In the solar sector, the 160 MW Nour 1 concentrated solar power (CSP) plant in Quarzazate is a prime example of the type of project that will attract investment.

The development and planned expansion of Morocco’s flagship utility-scale Concentrated Solar Power (CSP) project underscore our view that the country has the potential to become a renewables hub in North Africa. Development bank financing will underpin foreign investment in this emerging solar segment as the government attempts to lessen Morocco’s reliance on imported fuels and keep pace with growing demand for electricity.

Morocco has the potential to transform itself into a North African renewables hub and the Concentrated Solar Power (CSP) segment in particular is a major investment bright spot. We made a substantial upward revision to our forecasts for installed solar capacity in early September to reflect this view, and funding has continued to flow into projects over the second half of 2014. Favourable climactic conditions, government efforts to reduce reliance on expensive imported fuels, a robust project pipeline and ambitious, solar capacity targets will drive growth.

Our optimistic view is bolstered by the both foreign direct investment (FDI) and development bank funding that are flowing into the power and renewables sectors. This investment will be necessary if Morocco is to keep pace with strong demand for electricity and support its strengthening manufacturing sector as the economy rebounds in 2015 ( see ‘Returning To Firmer Growth’, November 4). Investors will increasingly view Morocco as an export-oriented manufacturing hub that can supply the European market, which should bode well for underlying economic growth and drive demand for new power capacity.
Project Development Creates Upside
Morocco – Solar Capacity Forecasts (MW)

In the solar sector, the 160 MW Nour 1 concentrated solar power (CSP) plant in Quarzazate is a prime example of the type of project that will attract investment ( see ‘Solar Heating Up’, September 10). It is backed largely by development bank financing, which has helped to stimulate private sector investment from foreign firms. In particular, we have witnessed greater economic cooperation between Morocco and the Gulf Cooperation Council (GCC) since 2011 – something that is evident with the Nour project.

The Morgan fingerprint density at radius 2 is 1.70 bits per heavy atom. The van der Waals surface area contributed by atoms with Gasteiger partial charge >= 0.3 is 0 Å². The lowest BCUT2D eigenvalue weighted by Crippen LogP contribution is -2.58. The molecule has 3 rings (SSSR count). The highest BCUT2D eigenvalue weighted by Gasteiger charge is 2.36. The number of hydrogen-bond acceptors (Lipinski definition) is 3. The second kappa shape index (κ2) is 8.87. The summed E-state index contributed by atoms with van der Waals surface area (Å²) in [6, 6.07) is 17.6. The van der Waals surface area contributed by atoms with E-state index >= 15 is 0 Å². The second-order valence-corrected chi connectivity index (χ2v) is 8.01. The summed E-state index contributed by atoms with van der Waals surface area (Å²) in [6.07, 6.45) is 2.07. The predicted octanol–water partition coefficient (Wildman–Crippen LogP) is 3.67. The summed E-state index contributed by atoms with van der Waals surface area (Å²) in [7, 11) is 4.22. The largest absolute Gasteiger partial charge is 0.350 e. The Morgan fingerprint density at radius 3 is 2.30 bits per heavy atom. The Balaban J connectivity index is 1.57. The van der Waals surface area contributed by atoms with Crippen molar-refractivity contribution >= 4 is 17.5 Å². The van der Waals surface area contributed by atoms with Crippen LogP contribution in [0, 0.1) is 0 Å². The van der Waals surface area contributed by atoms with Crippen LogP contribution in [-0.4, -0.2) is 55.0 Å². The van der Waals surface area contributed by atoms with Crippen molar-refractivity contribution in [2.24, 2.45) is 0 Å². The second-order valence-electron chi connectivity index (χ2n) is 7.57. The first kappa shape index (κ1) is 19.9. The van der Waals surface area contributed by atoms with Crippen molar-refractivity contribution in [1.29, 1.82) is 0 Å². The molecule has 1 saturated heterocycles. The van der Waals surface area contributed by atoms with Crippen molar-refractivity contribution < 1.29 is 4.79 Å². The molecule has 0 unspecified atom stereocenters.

The following developments support our views on Moroccan solar.

The USD1bn Nour 1 plant is being built by Saudi Arabia’s ACWA Power International. The World Bank, the African Development Bank (AfD) and European Investment Bank (EIB) are providing funding – with the first 160MW stage of the plant due to come online in 2015.

Crucially, momentum appears to be building behind plans to expand the plant by 350MW. In late September, the World Bank announced it would approve a total of USD519mn to support the expansion of the facility. Similarly, on December 4, the AfD also stated it would grant two loans worth USD217mn to support the second stage of the project. Construction of stage two is due to start in 2015.

On November 17, it emerged that consortia led by ACWA Power International and Spain’s  Acciona had submitted the lowest bids for contracts to expand the project site. A team led by ACWA has proposed building and operating the 200MW Nour II plant, selling its output at USD0.16 per kilowatt hour (kWh), while the Acciona-led consortium has proposed selling power from the 100MW Nour III plant at USD0.17/kWh.

The development and subsequent expansion plans for this project align with the government’s target of having at least 2 gigawatts (GW) of solar capacity by 2020 (part of a wider target to have 6GW of renewables capacity by the same date). Asian companies are also getting involved in the sector, with China’s state-owned Shanghai Electric reported to be set to invest more USD2bn in five solar projects (with combined capacity of 3.5GW) over the next five years.

Taking these developments into account, we reiterate that Morocco will establish itself as a relatively robust regional market for investment in new domestic solar and there is certainly upside to our forecasts for the solar sector (see chart above). While coal will play the biggest role in the energy mix to the end of our forecast period and is also receiving significant funding ( see ‘Coal To Bolster Manufacturing Drive’, September 23), we forecast renewables will account for around 15% of all generation by 2023. We emphasise, however, that government targets are much more ambitious and there is upside to this forecast.